Remembering Stew Leonard, Sr.

Stew Leonard, Sr. — founder of “the world’s largest dairy store,” which now sells everything from cashmere to wine, has 7 locations in the tri-state area, and traces its heritage to a milk dispensing machine at the corner of Saugatuck Avenue and Treadwell Avenue — died yesterday at Lenox Hill Hospital in New York, from complications of pneumonia. He was 93 years old, and lived in Westport.

A graduate of Norwalk High School and the University of Connecticut’s School of Agriculture, Stew first worked for his family’s business: Clover Farms Dairy in Norwalk.

It was state-of-the-art for its time. with a pasteurizing and bottling plant, and fresh milk delivered daily by trucks (with plastic cows on the front that “mooed” for the neighborhood children).

Stew Leonard, Sr.

In the late 1960s, Stew realized the milk delivery business was going the way of the iceman. His belief that it was time to start something new was driven home when the state informed him that Clover Farms Dairy was in the path of a new highway.

He decided to build a retail dairy store where children could watch milk being bottled, while parents shopped in a farmer’s market atmosphere.  In December 1969, Stew Leonard’s opened its doors. It was 17,000 square feet, and carried just 8 items.

Stew Leonard’s grew into what Ripley’s Believe It or Not called the “World’s Largest Dairy store.” It also earned a spot in the Guinness Book of World Records for the highest dollar sales per square foot of selling space. The company is featured in two books by management expert Tom Peters.

Stew was presented with the Presidential Award for Entrepreneurial Excellence in 1986 by President Ronald Reagan, and gave a keynote address to the National Speakers Association. He was named a “Top 50 Visionary” by Supermarket News in 2002, and received awards from Ernst & Young,  Inc. magazine and Dale Carnegie. Stew received an honorary doctorate from the University of Bridgeport in 1987.

He published a memoir — “Stew Leonard: My Story” — in 2009.

Stew grew up around the water, and loved Long Island Sound. He won the 1956 North American Water Ski championship, and set a world and national record in point totals for trick water skiing in 1959.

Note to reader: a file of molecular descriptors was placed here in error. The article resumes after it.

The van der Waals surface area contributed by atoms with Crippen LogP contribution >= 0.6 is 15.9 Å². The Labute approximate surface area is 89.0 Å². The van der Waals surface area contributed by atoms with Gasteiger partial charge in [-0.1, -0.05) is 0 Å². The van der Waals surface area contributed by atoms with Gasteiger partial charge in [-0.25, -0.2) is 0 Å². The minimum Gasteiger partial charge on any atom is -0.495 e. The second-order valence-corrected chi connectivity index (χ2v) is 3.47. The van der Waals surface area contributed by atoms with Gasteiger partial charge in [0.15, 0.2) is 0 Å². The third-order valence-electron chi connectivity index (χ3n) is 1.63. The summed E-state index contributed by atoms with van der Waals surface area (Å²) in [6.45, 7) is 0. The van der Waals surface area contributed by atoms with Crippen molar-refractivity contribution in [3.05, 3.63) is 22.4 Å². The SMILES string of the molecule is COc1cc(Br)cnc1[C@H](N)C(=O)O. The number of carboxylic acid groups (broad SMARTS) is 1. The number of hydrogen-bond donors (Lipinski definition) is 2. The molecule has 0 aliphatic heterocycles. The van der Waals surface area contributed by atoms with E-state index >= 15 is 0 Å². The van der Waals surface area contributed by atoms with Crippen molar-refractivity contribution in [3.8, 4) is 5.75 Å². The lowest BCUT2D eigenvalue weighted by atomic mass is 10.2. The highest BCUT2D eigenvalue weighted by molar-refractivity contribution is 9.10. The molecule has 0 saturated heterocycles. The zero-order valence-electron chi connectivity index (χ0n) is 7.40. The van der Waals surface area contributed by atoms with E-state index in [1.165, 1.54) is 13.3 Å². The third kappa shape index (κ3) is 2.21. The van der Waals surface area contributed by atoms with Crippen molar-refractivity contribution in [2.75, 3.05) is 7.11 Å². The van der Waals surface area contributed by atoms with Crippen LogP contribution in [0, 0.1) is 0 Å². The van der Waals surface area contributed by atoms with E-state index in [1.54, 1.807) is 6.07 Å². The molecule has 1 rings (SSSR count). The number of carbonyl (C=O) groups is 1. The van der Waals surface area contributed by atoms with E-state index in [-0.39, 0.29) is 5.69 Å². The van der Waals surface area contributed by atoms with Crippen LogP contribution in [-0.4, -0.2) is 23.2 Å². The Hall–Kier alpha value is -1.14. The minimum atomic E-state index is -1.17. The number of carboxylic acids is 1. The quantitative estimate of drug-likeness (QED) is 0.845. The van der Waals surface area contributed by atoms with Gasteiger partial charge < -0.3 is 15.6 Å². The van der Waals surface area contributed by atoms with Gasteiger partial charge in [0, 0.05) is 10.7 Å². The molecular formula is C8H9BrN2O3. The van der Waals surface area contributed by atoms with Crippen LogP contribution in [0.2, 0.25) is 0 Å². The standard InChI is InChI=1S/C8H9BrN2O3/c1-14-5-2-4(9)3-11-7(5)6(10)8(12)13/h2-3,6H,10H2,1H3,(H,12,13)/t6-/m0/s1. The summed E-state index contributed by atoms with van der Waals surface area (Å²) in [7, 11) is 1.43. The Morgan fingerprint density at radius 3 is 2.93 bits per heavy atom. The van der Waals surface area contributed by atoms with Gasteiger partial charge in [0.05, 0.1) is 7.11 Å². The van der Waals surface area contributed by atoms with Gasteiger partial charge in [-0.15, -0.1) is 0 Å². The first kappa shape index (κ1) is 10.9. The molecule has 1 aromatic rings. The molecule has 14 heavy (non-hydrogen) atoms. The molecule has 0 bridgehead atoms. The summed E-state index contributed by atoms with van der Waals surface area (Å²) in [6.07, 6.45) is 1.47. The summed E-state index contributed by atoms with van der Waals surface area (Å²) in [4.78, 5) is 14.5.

He invented and patented the “Skee-Trainer,” which was attached to a tow rope to teach people to water ski.

Throughout his life he stood at the front door of his Norwalk store greeting customers, often by name.

Stew Leonard’s has grown into a $600 million family owned and operated business. It was named one of Fortune magazine’s “100 Best Companies to Work For,” 10 years in a row.  The company is run by Stew’s son, Stew Leonard, Jr., with help from his siblings Tom Leonard, Beth Leonard Hollis, and Jill Leonard Tavello. Five of Stew’s grandchildren have also joined the business.

Stew Leonard’s Norwalk store.

A memorial service and burial will be private. A celebration of life will be held at a later date.

Donations in Stew’s memory may be made to the Stew Leonard III Water Safety Foundation, which helps fund swimming lessons for children in need. It honors his grandson, who drowned in 1989. Click here to send a message to the family. Cards can also be sent to 100 Westport Avenue, Norwalk, CT 06851.

Stew is survived by his wife of 70 years, Marianne Guthman Leonard, their 4 children, 13 grandchildren and 11 great-grandchildren.

8 responses to “Remembering Stew Leonard, Sr.

  1. Andrew Colabella

    A long life well lived and fulfilled with decades of service to millions of people. Stew Sr and his family are some of the most generous kind hearted people I have ever met. Already a ready to help out and give. A true American.

    Stew, you will not be forgotten ❤️

  2. I wonder how many out there remember the water ski show that he put on off the front beach at Compo. Big deal at the time. Jumping ramps, human pyramids, kite skiing, barefoot off of the beach etc.??? I’m guessing 1960ish?? I was obviously very, very RIP Stew.

  3. Still one of my favorite places to shop!!!!!!

  4. Barbara Sherburne '67

    My senior year at Staples I lived across the street from the milk dispensing machine. I think the complex we lived in was on Wolfpit Avenue.

  5. Gloria Gouveia

    My late parents John and Jeanne Soto knew Stew from his days in the milk delivery business. Years later my father and Stew reconnected when they both earned acclaim as Entrepreneurs of the Year in their respective fields, along with such other luminaries as Victor Kiam of Remington (Razors) Products fame.
    My deepest sympathies to the Leonard family. Both Stew and his late brother Leo Leonard, revered founder of Leonard Surveyors both understood the importance of balancing commitment to business with commitment to family.
    May they both rest in peace.

  6. Everything he did was first class…everything 💕🙏

  7. Stew was an entreprenerial genius. I used to shop there all the time when my two oldest boys were kids – they loved the animated puppets, the little animal farm outside and the quirky vibe place gave off. My wife and I still shop there sometimes, even though it’s a bit of a trek for us, and it’s where we still get our Christmas tree every year. Thanks for everything, Stew – RIP.

  8. If I’m remembering correctly, there was also a vending machine on the property where the first Norwalk store eventually opened. My mother used to shop at the A&P across the street..

Leave a Reply